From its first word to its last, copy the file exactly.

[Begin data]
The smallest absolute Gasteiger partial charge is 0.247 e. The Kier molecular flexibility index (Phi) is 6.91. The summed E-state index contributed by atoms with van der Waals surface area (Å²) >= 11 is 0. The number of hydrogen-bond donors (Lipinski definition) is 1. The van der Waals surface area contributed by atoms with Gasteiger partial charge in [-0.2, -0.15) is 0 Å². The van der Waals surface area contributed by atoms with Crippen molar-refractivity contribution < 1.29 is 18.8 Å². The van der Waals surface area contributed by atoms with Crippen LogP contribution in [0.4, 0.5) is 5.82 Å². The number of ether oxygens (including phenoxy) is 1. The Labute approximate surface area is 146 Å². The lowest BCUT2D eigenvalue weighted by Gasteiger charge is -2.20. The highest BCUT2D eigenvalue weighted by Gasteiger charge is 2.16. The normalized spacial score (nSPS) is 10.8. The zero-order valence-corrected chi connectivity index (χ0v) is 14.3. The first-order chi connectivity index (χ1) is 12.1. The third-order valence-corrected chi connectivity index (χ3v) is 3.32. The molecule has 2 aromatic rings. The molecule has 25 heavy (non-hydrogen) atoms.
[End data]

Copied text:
The smallest absolute Gasteiger partial charge is 0.247 e. The Kier molecular flexibility index (Phi) is 6.91. The summed E-state index contributed by atoms with van der Waals surface area (Å²) >= 11 is 0. The number of hydrogen-bond donors (Lipinski definition) is 1. The van der Waals surface area contributed by atoms with Gasteiger partial charge in [-0.2, -0.15) is 0 Å². The van der Waals surface area contributed by atoms with Crippen molar-refractivity contribution < 1.29 is 18.8 Å². The van der Waals surface area contributed by atoms with Crippen LogP contribution in [0.4, 0.5) is 5.82 Å². The number of ether oxygens (including phenoxy) is 1. The Labute approximate surface area is 146 Å². The lowest BCUT2D eigenvalue weighted by Gasteiger charge is -2.20. The highest BCUT2D eigenvalue weighted by Gasteiger charge is 2.16. The normalized spacial score (nSPS) is 10.8. The zero-order valence-corrected chi connectivity index (χ0v) is 14.3. The first-order chi connectivity index (χ1) is 12.1. The third-order valence-corrected chi connectivity index (χ3v) is 3.32. The molecule has 2 aromatic rings. The molecule has 25 heavy (non-hydrogen) atoms.